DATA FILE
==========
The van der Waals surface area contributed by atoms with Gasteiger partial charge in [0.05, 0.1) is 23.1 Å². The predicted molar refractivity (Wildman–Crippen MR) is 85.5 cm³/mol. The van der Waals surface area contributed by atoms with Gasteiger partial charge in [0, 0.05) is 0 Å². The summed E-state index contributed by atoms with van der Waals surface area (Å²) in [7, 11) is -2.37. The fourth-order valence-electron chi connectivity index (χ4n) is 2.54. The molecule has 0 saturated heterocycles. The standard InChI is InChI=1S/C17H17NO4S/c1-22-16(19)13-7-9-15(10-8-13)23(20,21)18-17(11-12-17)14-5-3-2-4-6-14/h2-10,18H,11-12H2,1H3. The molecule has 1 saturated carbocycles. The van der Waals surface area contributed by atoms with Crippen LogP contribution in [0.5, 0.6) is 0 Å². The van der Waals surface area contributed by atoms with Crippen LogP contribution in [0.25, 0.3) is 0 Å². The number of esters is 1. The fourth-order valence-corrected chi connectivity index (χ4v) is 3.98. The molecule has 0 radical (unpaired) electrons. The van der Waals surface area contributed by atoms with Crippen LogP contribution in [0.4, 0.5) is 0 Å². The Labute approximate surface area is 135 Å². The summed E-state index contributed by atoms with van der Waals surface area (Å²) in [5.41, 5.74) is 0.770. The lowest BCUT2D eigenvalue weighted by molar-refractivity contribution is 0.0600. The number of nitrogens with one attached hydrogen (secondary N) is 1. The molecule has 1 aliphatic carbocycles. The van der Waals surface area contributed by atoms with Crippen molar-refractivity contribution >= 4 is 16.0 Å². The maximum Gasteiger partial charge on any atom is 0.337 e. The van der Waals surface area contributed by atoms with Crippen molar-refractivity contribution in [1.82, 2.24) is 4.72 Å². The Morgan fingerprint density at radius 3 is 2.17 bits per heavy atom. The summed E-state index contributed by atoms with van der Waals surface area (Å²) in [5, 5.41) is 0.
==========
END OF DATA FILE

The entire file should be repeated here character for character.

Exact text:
The van der Waals surface area contributed by atoms with Gasteiger partial charge in [0.05, 0.1) is 23.1 Å². The predicted molar refractivity (Wildman–Crippen MR) is 85.5 cm³/mol. The van der Waals surface area contributed by atoms with Gasteiger partial charge in [0, 0.05) is 0 Å². The summed E-state index contributed by atoms with van der Waals surface area (Å²) in [7, 11) is -2.37. The fourth-order valence-electron chi connectivity index (χ4n) is 2.54. The molecule has 0 saturated heterocycles. The standard InChI is InChI=1S/C17H17NO4S/c1-22-16(19)13-7-9-15(10-8-13)23(20,21)18-17(11-12-17)14-5-3-2-4-6-14/h2-10,18H,11-12H2,1H3. The molecule has 1 saturated carbocycles. The van der Waals surface area contributed by atoms with Crippen LogP contribution in [0.5, 0.6) is 0 Å². The van der Waals surface area contributed by atoms with Crippen LogP contribution in [0.25, 0.3) is 0 Å². The number of esters is 1. The fourth-order valence-corrected chi connectivity index (χ4v) is 3.98. The molecule has 0 radical (unpaired) electrons. The van der Waals surface area contributed by atoms with Crippen LogP contribution in [0.4, 0.5) is 0 Å². The Labute approximate surface area is 135 Å². The summed E-state index contributed by atoms with van der Waals surface area (Å²) in [5.41, 5.74) is 0.770. The lowest BCUT2D eigenvalue weighted by molar-refractivity contribution is 0.0600. The number of nitrogens with one attached hydrogen (secondary N) is 1. The molecule has 1 aliphatic carbocycles. The van der Waals surface area contributed by atoms with Crippen molar-refractivity contribution >= 4 is 16.0 Å². The maximum Gasteiger partial charge on any atom is 0.337 e. The van der Waals surface area contributed by atoms with Crippen molar-refractivity contribution in [1.82, 2.24) is 4.72 Å². The Morgan fingerprint density at radius 3 is 2.17 bits per heavy atom. The summed E-state index contributed by atoms with van der Waals surface area (Å²) in [5, 5.41) is 0.